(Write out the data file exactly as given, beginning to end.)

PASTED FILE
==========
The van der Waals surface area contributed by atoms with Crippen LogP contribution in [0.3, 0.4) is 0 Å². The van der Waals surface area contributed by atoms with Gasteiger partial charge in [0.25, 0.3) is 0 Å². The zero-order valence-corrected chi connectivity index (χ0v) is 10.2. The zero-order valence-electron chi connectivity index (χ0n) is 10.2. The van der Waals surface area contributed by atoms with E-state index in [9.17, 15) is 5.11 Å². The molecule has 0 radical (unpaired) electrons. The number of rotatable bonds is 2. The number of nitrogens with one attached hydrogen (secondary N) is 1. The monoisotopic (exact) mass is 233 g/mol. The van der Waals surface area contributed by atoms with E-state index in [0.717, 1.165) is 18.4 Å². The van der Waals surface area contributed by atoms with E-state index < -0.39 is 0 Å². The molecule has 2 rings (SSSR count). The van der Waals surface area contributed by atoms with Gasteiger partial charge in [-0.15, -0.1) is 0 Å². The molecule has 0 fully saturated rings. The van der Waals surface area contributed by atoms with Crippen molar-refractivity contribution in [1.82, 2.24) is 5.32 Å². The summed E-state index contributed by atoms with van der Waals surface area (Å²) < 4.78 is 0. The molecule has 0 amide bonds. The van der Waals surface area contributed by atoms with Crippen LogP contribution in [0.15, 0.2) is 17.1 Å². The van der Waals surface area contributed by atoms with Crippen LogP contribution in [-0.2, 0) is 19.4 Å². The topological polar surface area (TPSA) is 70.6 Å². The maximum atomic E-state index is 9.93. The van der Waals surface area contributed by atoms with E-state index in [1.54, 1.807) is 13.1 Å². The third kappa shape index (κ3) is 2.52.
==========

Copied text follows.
The van der Waals surface area contributed by atoms with Crippen LogP contribution in [0.3, 0.4) is 0 Å². The van der Waals surface area contributed by atoms with Gasteiger partial charge in [0.25, 0.3) is 0 Å². The zero-order valence-corrected chi connectivity index (χ0v) is 10.2. The zero-order valence-electron chi connectivity index (χ0n) is 10.2. The van der Waals surface area contributed by atoms with E-state index in [9.17, 15) is 5.11 Å². The molecule has 0 radical (unpaired) electrons. The number of rotatable bonds is 2. The number of nitrogens with one attached hydrogen (secondary N) is 1. The monoisotopic (exact) mass is 233 g/mol. The van der Waals surface area contributed by atoms with E-state index in [0.717, 1.165) is 18.4 Å². The van der Waals surface area contributed by atoms with E-state index < -0.39 is 0 Å². The molecule has 2 rings (SSSR count). The van der Waals surface area contributed by atoms with Gasteiger partial charge in [-0.15, -0.1) is 0 Å². The molecule has 0 fully saturated rings. The van der Waals surface area contributed by atoms with Crippen molar-refractivity contribution in [1.82, 2.24) is 5.32 Å². The summed E-state index contributed by atoms with van der Waals surface area (Å²) < 4.78 is 0. The molecule has 0 amide bonds. The van der Waals surface area contributed by atoms with Crippen LogP contribution in [0.15, 0.2) is 17.1 Å². The van der Waals surface area contributed by atoms with Crippen LogP contribution in [-0.2, 0) is 19.4 Å². The topological polar surface area (TPSA) is 70.6 Å². The maximum atomic E-state index is 9.93. The van der Waals surface area contributed by atoms with E-state index in [1.54, 1.807) is 13.1 Å². The third kappa shape index (κ3) is 2.52.